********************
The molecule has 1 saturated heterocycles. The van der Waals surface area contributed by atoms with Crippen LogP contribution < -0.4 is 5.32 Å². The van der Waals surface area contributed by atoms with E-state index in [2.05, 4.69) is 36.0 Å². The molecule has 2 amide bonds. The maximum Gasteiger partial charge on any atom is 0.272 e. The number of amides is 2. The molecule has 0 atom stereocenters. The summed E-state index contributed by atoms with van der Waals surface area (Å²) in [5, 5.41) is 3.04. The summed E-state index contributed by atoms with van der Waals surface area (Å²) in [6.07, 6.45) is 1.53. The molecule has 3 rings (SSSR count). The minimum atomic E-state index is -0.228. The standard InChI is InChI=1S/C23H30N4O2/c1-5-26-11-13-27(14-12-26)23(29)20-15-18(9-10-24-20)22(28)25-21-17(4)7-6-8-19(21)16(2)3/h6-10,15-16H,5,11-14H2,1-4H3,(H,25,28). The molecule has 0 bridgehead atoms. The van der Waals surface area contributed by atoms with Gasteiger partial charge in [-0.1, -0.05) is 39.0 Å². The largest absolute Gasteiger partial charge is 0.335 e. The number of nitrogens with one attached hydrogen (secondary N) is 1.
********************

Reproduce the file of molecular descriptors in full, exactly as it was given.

The molecule has 1 saturated heterocycles. The van der Waals surface area contributed by atoms with Crippen LogP contribution < -0.4 is 5.32 Å². The van der Waals surface area contributed by atoms with E-state index in [2.05, 4.69) is 36.0 Å². The molecule has 2 amide bonds. The maximum Gasteiger partial charge on any atom is 0.272 e. The number of amides is 2. The molecule has 0 atom stereocenters. The summed E-state index contributed by atoms with van der Waals surface area (Å²) in [5, 5.41) is 3.04. The summed E-state index contributed by atoms with van der Waals surface area (Å²) in [6.07, 6.45) is 1.53. The molecule has 3 rings (SSSR count). The minimum atomic E-state index is -0.228. The standard InChI is InChI=1S/C23H30N4O2/c1-5-26-11-13-27(14-12-26)23(29)20-15-18(9-10-24-20)22(28)25-21-17(4)7-6-8-19(21)16(2)3/h6-10,15-16H,5,11-14H2,1-4H3,(H,25,28). The molecule has 0 bridgehead atoms. The van der Waals surface area contributed by atoms with Gasteiger partial charge in [-0.1, -0.05) is 39.0 Å². The largest absolute Gasteiger partial charge is 0.335 e. The number of nitrogens with one attached hydrogen (secondary N) is 1.